• [Language] eng
  • [Publication-type] Journal Article; Review
  • [Publication-country] United States
  • [Number-of-references] 72
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56. Brakensiek K, Länger F, Schlegelberger B, Kreipe H, Lehmann U: Hypermethylation of the suppressor of cytokine signalling-1 (SOCS-1) in myelodysplastic syndrome. Br J Haematol; 2005 Jul;130(2):209-17
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  • In contrast to acute myeloid leukaemia (AML), comparably little is known about aberrant methylation in myelodysplastic syndrome (MDS), a heterogeneous clonal stem cell disorder with a risk of transformation into secondary AML of up to 30%.
  • Demethylation experiments provided direct evidence that aberrant methylation of SOCS-1 induces transcriptional silencing in myeloid cells.
  • [MeSH-minor] Acute Disease. Cell Differentiation. DNA Methylation. Down-Regulation. Granulocytes / metabolism. Humans. Leukemia, Myeloid / genetics. Leukemia, Myeloid / metabolism. Neoplasm Proteins / metabolism. Polymerase Chain Reaction / methods. Protein-Tyrosine Kinases / metabolism. Signal Transduction. Suppressor of Cytokine Signaling Proteins. Tumor Cells, Cultured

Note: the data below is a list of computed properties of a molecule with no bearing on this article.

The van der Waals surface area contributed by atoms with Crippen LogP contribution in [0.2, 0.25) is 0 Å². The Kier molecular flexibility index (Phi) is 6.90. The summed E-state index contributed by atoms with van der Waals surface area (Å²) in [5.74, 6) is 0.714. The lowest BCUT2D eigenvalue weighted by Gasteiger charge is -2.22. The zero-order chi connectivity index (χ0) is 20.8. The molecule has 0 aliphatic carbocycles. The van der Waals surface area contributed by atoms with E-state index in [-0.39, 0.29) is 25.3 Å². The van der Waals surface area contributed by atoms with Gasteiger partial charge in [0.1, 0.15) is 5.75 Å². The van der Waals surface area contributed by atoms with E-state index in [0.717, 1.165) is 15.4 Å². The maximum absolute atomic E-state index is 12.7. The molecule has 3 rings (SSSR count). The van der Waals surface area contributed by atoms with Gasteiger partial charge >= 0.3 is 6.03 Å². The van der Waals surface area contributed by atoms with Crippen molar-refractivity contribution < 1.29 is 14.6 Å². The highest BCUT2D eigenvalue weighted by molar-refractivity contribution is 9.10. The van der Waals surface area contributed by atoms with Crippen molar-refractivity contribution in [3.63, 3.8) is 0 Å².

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  • (PMID = 16029449.001).
  • [ISSN] 0007-1048
  • [Journal-full-title] British journal of haematology
  • [ISO-abbreviation] Br. J. Haematol.
  • [Language] eng
  • [Publication-type] Journal Article; Research Support, Non-U.S. Gov't
  • [Publication-country] England
  • [Chemical-registry-number] 0 / Intracellular Signaling Peptides and Proteins; 0 / Neoplasm Proteins; 0 / Repressor Proteins; 0 / SOCS1 protein, human; 0 / Suppressor of Cytokine Signaling Proteins; EC 2.7.10.1 / Protein-Tyrosine Kinases
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57. Dale DC: Advances in the treatment of neutropenia. Curr Opin Support Palliat Care; 2009 Sep;3(3):207-12